There isn’t a lot of dialogue about those who cover for someone while he or she is out.
Q: There’s a lot of conversation about paternity and maternity leave, and the person who’s taking it. But there isn’t a lot of dialogue about those who cover for that person while he or she is out.
When someone goes on a leave, it requires others to take on significantly more work, for the same pay and title. I would love your thoughts on what’s fair. — New York City
A: It’s true that while parental leave policies are widely discussed and debated, most of the focus is on either the working parent or the employer. Whether that’s fair or not, I wouldn’t expect it to change. So think instead about how you can get your concerns into the conversation.
First, some background may be useful.
The Family and Medical Leave Act of 1993 requires most employers to offer new mothers 12 weeks of unpaid leave. Several states have or plan laws requiring paid leave, with varying specifics, typically funded by a payroll tax. And some research on state policies has included attempts to gauge their general impact on co-workers.
Surveys before and after California introduced a paid family leave policy in 2004 asked workers how they were affected when a colleague took a leave. Before the law, 25 percent reported a negative effect; five years later, that fell to 16 percent, said Eileen Appelbaum, co-director of the Center for Economic and Policy Research in Washington, who conducted the studies with Ruth Milkman, a City University of New York sociology professor.
Smaller studies in other states have had similar findings, said Maya Rossin-Slater, a Stanford professor of health research and policy. Milkman said more generous policies appeared to attract more participants and, as they became more routinely integrated into business practice, seemed to be more generally appreciated.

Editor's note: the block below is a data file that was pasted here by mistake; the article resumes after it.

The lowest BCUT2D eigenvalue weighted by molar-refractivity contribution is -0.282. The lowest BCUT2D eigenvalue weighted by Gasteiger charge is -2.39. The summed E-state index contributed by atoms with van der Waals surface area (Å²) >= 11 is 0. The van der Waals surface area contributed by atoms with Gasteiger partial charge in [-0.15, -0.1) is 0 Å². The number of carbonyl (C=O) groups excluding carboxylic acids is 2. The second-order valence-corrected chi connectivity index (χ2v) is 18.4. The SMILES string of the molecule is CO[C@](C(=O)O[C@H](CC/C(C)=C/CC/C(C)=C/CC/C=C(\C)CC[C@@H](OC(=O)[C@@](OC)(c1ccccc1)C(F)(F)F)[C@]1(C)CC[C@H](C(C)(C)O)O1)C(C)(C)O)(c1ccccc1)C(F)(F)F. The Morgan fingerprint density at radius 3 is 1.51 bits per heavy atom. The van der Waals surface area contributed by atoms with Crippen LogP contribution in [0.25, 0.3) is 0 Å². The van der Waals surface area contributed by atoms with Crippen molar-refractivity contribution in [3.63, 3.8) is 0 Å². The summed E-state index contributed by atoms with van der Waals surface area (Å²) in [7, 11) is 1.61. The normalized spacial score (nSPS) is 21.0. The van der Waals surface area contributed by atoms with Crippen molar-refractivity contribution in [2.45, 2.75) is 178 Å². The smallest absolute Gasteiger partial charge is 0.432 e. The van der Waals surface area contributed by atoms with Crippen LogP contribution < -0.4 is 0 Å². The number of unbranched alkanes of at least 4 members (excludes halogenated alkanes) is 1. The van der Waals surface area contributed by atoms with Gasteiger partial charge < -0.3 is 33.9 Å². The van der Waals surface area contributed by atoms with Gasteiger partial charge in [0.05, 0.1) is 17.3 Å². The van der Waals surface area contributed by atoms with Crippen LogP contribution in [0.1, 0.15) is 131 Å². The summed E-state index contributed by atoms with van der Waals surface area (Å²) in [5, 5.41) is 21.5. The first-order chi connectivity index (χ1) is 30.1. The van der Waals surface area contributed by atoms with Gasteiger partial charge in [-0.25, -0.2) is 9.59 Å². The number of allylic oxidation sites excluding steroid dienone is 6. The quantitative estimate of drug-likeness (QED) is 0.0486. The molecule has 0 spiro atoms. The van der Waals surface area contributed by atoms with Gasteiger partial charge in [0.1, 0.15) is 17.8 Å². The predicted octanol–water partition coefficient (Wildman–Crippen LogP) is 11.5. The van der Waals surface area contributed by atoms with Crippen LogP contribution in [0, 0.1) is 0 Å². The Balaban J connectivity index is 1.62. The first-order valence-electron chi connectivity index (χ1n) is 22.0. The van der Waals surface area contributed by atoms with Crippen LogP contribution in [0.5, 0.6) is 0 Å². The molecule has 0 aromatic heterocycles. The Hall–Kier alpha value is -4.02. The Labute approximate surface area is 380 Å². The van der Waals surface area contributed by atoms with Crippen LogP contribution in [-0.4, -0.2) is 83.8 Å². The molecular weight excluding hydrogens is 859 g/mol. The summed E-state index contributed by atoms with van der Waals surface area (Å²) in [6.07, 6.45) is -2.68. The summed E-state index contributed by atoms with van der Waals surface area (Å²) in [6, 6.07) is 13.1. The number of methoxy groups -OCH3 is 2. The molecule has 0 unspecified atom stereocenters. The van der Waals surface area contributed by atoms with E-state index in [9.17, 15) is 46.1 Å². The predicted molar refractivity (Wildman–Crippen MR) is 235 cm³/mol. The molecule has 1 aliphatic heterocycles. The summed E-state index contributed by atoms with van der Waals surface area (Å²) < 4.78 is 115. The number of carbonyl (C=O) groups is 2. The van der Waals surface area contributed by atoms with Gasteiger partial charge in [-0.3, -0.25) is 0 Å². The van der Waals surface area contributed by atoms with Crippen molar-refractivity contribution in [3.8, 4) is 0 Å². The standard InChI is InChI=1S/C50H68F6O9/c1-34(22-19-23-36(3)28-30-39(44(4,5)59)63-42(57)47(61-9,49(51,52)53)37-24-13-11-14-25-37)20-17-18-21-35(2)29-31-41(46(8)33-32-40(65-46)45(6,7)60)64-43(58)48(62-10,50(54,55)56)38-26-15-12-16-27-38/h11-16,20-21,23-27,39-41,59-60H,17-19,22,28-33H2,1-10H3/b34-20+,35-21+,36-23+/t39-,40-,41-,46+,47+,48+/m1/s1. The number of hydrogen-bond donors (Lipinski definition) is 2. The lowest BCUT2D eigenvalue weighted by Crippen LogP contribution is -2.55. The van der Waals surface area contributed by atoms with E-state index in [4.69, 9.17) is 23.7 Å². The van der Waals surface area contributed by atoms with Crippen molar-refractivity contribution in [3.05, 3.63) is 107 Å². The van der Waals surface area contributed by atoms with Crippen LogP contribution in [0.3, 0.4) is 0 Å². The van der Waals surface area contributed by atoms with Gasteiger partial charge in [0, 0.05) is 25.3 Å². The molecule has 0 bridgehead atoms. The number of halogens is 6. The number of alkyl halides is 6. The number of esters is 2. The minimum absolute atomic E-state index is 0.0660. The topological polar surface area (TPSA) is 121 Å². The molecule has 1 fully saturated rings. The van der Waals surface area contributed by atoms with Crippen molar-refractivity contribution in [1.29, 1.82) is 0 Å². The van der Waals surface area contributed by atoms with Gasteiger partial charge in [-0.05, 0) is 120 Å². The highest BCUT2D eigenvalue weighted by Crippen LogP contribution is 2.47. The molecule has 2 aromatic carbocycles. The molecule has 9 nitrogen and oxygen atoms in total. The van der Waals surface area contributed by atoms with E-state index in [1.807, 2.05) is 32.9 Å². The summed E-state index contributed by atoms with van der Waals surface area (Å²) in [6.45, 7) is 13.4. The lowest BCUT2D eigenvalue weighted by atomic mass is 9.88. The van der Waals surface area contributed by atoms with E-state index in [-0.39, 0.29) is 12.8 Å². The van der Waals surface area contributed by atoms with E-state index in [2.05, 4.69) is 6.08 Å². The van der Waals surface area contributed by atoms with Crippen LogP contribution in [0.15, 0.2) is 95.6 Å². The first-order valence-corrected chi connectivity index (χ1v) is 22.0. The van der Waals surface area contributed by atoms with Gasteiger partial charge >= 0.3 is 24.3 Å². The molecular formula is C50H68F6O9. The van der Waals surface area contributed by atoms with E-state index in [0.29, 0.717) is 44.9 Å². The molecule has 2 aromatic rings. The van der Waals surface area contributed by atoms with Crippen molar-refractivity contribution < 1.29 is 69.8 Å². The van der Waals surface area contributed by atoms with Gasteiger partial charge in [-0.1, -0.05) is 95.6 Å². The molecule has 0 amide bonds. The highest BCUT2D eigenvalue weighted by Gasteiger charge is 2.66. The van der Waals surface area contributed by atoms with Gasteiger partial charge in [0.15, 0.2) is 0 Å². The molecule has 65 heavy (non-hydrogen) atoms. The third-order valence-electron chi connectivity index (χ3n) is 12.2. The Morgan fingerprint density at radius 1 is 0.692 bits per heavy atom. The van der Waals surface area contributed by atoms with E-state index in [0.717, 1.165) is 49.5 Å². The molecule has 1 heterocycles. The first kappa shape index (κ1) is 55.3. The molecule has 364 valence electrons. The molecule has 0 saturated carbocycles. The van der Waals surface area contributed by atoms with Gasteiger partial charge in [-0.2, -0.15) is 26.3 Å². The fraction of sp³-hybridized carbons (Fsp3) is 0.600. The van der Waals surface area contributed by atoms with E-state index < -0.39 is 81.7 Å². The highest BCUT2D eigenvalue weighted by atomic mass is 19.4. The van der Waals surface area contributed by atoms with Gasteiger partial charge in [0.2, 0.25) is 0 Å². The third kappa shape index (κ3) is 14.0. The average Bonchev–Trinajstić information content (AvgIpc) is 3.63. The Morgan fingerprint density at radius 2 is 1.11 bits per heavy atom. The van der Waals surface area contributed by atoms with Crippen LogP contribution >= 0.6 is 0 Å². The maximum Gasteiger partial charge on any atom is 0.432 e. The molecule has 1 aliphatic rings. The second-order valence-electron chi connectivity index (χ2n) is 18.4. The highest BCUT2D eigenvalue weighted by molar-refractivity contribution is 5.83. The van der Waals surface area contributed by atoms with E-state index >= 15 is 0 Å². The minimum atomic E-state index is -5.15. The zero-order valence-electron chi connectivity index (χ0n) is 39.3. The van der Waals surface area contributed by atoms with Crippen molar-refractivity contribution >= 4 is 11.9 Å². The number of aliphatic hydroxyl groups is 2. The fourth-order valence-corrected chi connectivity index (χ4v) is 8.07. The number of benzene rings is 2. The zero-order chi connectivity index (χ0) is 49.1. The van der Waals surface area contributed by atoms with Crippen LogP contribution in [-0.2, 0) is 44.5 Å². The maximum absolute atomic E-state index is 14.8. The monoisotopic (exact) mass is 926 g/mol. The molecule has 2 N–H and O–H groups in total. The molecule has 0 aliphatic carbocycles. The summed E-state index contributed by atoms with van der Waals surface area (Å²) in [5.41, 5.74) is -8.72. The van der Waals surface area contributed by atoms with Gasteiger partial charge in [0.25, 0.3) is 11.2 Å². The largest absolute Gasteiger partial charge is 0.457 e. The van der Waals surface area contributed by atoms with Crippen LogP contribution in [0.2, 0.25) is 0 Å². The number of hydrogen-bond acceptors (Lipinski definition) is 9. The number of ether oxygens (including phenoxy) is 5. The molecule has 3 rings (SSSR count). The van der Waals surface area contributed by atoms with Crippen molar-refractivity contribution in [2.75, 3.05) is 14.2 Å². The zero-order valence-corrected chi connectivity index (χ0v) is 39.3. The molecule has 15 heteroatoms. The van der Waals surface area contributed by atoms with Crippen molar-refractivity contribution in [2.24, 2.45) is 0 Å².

Of course, evidence that many people like these policies doesn’t do you much good in the short term. But many employers, aware that this issue is a moving target, are figuring out how to adjust in ways that balance compliance and competitiveness, said Sander VanderWerf, a senior vice president of health benefits at Aon, a consulting firm.
“Managers need to work with the team,” VanderWerf said, to figure out whether to bring in temporary help or find clever ways to absorb the leave-taker’s duties.
In your company, it might be productive to talk to a trusted manager about how this is playing out, and what could change.
As always, frame the matter in terms of its impact on the business. Perhaps there are ways employees like you could be rewarded for taking on extra responsibility.
“Workers have always been having babies or dealing with family members getting sick,” Rossin-Slater said, “and employers have had to navigate these issues on a case-by-case basis.” With new state policies sparking more discussion, managers might be more open to input than you think.
In short, maybe the best way for you to have the conversation you want is to start it yourself.
Returning from maternity leave, or not
Q: I’m expecting a baby soon. My company has very graciously allowed me to take about six months of maternity leave.
I’m a professional in a high-stress field, and I’m not sure if it will be possible to keep up with my job with a young child, given that my husband has a demanding job as well.
How bad is it if I take the leave, come back to work and try it out for a little bit, and decide it’s too hard and leave the job? Will I burn bridges? Will I have to pay back the health insurance premiums that they paid while I was on leave? — Anonymous
A: If you quit during your leave, or within 30 days of returning to your job, your employer could most likely seek reimbursement for health insurance premiums it paid during your leave. Details may vary, and state laws may also apply, so ask about your company’s specific policy.
Beyond that, things get subjective. Many people would consider it unethical to soak the company for benefits if you know perfectly well that you’ll quit.
I think the spirit in which you are approaching the decision is appropriate: Take your leave, come back, and give the job an honest try. If you end up deciding that it doesn’t suit you anymore, you might try to work out a new arrangement with your employer rather than walk away completely. Be honest and respectful, and no bridges should burn. After all, you really don’t know how you’ll feel about it. And there’s only one way to find out.